Two different people have brought up to me in the comments on my last post a point which I wished to call out and separately address. To wit, that part of the question of print vs. digital is a question of privilege.
It absolutely is, I agree. That I am able to own not one, not two, but three different devices capable of reading ebooks (my nook, my iPhone, and my computer, and yes, the computer counts) is absolutely a question of my privilege of having enough income to do so. This is me acknowledging that. Since I grew up in a family environment that had quite limited income, I daresay this went a long way towards books being the one big indulgence I generally allow myself. (I apparently lack the usual girly genes involving clothes, shoes, purses, makeup, etc. All my disposable income goes to books, electronic devices, and music.)
I very, very much respect and acknowledge the fact that even though prices on ereaders are dropping regularly, they are still very much luxury devices. Many will not be able to afford better than secondhand prices for books in general, which counts them out of buying most if not all ebooks, and never mind the expense of a device to actually read them on. This is one of the biggest reasons that people who like to read digitally really, really should never snark on people who prefer to read in print.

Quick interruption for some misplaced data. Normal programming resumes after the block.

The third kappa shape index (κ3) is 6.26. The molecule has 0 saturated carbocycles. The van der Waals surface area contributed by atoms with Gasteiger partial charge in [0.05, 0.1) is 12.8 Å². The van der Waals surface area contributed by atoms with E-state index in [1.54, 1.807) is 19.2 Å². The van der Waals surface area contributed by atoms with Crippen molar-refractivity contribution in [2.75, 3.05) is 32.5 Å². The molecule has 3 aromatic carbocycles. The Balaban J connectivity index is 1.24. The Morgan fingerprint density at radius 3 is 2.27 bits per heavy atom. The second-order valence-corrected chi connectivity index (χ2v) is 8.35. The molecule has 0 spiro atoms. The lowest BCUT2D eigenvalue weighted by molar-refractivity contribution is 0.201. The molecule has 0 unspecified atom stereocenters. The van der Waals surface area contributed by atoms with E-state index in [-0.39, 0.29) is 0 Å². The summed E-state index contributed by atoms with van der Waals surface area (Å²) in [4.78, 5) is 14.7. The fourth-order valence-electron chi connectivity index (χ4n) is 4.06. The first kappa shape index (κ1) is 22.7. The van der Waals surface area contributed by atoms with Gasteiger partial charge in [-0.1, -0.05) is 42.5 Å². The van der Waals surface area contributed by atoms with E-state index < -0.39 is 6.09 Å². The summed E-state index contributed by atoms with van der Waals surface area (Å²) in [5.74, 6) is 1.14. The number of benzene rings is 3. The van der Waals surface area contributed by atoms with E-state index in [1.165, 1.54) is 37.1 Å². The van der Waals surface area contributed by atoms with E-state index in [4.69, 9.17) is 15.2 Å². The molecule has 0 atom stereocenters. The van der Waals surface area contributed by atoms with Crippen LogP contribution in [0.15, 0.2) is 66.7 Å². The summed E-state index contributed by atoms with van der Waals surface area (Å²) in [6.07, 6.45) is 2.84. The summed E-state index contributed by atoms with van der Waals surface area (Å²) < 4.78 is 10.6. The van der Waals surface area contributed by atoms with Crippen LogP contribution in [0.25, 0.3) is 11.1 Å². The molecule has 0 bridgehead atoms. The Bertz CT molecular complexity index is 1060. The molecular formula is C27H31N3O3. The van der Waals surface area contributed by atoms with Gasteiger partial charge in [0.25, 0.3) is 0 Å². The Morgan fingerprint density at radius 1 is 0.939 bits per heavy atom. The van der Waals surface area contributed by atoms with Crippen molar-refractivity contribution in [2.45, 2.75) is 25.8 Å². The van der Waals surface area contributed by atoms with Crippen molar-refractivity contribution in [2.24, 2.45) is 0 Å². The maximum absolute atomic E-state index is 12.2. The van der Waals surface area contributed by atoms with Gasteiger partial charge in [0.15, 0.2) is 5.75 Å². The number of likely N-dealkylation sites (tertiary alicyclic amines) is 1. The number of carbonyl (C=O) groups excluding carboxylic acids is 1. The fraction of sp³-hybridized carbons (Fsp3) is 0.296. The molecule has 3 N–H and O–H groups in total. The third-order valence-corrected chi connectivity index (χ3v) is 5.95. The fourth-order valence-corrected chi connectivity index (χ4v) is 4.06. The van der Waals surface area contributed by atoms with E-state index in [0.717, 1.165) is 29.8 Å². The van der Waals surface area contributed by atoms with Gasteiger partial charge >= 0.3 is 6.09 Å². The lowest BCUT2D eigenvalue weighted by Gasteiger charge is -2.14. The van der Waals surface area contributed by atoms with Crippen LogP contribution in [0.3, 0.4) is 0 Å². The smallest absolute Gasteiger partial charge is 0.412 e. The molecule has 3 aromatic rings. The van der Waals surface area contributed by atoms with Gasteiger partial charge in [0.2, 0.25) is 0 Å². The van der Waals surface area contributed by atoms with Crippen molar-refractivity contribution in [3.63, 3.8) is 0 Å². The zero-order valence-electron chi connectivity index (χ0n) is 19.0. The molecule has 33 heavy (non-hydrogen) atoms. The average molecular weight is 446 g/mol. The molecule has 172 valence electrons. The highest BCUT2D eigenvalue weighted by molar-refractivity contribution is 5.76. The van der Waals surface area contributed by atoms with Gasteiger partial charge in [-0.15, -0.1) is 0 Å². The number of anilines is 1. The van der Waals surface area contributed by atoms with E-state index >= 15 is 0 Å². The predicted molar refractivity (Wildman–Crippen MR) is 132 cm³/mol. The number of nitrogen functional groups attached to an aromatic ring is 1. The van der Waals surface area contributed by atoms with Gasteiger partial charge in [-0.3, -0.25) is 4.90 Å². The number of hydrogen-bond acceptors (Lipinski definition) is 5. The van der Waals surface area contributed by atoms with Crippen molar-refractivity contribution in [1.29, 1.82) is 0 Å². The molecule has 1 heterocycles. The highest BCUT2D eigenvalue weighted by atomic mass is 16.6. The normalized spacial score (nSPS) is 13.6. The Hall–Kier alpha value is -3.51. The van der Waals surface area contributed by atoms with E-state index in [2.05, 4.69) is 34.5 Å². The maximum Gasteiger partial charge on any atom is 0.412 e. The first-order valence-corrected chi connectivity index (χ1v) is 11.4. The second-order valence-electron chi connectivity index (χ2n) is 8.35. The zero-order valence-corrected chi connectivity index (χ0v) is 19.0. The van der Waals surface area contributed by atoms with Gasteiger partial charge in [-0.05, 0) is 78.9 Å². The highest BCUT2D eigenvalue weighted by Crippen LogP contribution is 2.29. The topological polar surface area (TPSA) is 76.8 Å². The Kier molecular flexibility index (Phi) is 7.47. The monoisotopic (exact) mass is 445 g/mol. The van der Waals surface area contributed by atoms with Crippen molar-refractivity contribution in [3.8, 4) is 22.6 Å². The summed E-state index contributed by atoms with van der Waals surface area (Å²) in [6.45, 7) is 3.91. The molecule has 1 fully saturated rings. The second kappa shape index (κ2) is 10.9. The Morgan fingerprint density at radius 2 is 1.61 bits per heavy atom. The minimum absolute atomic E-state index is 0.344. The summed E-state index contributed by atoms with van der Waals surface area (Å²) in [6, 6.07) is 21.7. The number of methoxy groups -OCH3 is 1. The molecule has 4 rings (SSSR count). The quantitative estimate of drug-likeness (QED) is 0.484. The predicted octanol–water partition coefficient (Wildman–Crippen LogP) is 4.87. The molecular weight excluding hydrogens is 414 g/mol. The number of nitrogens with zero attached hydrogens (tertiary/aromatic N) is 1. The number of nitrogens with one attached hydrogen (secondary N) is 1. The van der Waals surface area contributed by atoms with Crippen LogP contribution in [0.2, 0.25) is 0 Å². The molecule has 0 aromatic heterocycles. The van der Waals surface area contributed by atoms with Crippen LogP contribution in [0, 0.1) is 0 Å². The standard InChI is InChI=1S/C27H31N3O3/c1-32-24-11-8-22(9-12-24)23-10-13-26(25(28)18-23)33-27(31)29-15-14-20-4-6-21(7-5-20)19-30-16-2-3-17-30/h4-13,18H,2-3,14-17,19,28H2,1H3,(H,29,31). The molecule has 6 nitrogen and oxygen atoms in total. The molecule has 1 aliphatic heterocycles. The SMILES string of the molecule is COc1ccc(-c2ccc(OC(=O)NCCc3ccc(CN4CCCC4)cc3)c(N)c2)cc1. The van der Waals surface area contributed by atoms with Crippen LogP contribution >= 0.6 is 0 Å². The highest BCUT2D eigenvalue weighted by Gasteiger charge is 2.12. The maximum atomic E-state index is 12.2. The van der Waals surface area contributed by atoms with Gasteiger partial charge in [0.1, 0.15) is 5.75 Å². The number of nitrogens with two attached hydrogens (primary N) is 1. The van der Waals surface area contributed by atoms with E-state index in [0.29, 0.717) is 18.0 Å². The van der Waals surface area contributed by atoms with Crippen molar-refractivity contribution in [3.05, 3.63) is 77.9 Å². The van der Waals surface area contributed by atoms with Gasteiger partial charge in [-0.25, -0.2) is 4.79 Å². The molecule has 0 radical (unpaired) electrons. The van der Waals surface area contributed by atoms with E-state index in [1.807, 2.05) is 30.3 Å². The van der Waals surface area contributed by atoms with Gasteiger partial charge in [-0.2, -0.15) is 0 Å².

At the same time though let me point out that the question of privilege is not entirely one-sided here. There’s also the question of health and age privilege; consider for example the oft-quoted scenario of a nearsighted person who finds that reading on an ereading device, and therefore being able to adjust the font size to something comfortable for them, means they can suddenly read a lot more easily than they can a print book. I’ve seen countless people testify to this on various blogs and on Twitter, and a couple of people have talked about it directly to me.
This though was the point of my original post: i.e., that both print and digital readers have very good reasons for preferring to read in the formats they do, and to express the hope that each side will refrain from snarking about the other. As I said in the comments on that post, publishing is going through massive upheaval over not only the formats of books to be published in, but over its ongoing ability to make money in general. Nobody knows how things are going to shake out in ten, fifteen, or twenty years down on the line, although predictions abound. It’s very scary, all around!
One thing though I’m pretty sure we can all agree on: books will survive, in one form or another, and as long as that is the case, there will be people to read them.
P.S. Sorry about comments being disabled on the LJ and DW mirrored versions of that last post. I’d forgotten I turned those off for a previous poll post, and never turned ’em back on! You may now comment on the original WP post as well as its LJ and DW mirrors.